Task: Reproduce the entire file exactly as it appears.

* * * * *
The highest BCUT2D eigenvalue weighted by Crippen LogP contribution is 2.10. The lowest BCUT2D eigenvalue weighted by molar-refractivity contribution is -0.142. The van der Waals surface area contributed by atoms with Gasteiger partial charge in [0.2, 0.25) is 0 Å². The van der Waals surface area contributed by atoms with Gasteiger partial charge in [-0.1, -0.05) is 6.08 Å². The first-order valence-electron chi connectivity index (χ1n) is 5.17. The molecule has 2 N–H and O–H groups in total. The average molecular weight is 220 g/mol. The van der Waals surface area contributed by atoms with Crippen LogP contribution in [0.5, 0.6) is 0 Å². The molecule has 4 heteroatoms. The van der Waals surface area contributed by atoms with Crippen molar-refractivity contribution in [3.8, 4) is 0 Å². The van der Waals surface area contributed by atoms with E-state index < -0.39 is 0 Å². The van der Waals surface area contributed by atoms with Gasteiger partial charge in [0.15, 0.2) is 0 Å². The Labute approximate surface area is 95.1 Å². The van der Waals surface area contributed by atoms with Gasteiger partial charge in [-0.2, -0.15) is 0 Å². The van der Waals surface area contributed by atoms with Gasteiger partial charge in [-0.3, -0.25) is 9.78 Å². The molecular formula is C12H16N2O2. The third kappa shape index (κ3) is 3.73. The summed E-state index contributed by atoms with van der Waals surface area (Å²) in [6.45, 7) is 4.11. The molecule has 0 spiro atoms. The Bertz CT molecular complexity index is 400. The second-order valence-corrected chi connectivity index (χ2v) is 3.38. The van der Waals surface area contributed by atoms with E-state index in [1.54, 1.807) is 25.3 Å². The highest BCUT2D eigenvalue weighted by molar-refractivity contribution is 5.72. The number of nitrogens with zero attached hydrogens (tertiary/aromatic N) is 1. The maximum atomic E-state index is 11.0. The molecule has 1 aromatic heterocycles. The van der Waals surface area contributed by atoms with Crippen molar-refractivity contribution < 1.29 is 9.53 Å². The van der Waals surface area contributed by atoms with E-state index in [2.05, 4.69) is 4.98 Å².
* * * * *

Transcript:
The highest BCUT2D eigenvalue weighted by Crippen LogP contribution is 2.10. The lowest BCUT2D eigenvalue weighted by molar-refractivity contribution is -0.142. The van der Waals surface area contributed by atoms with Gasteiger partial charge in [0.2, 0.25) is 0 Å². The van der Waals surface area contributed by atoms with Gasteiger partial charge in [-0.1, -0.05) is 6.08 Å². The first-order valence-electron chi connectivity index (χ1n) is 5.17. The molecule has 2 N–H and O–H groups in total. The average molecular weight is 220 g/mol. The van der Waals surface area contributed by atoms with Crippen LogP contribution in [0.5, 0.6) is 0 Å². The molecule has 4 heteroatoms. The van der Waals surface area contributed by atoms with Crippen molar-refractivity contribution in [3.8, 4) is 0 Å². The van der Waals surface area contributed by atoms with E-state index < -0.39 is 0 Å². The van der Waals surface area contributed by atoms with Gasteiger partial charge in [0.15, 0.2) is 0 Å². The Labute approximate surface area is 95.1 Å². The van der Waals surface area contributed by atoms with Gasteiger partial charge in [-0.2, -0.15) is 0 Å². The van der Waals surface area contributed by atoms with Gasteiger partial charge in [-0.3, -0.25) is 9.78 Å². The molecular formula is C12H16N2O2. The third kappa shape index (κ3) is 3.73. The summed E-state index contributed by atoms with van der Waals surface area (Å²) in [6.45, 7) is 4.11. The molecule has 0 spiro atoms. The Bertz CT molecular complexity index is 400. The second-order valence-corrected chi connectivity index (χ2v) is 3.38. The van der Waals surface area contributed by atoms with E-state index in [1.54, 1.807) is 25.3 Å². The highest BCUT2D eigenvalue weighted by molar-refractivity contribution is 5.72. The number of nitrogens with zero attached hydrogens (tertiary/aromatic N) is 1. The maximum atomic E-state index is 11.0. The molecule has 1 aromatic heterocycles. The van der Waals surface area contributed by atoms with Crippen molar-refractivity contribution < 1.29 is 9.53 Å². The van der Waals surface area contributed by atoms with E-state index in [2.05, 4.69) is 4.98 Å².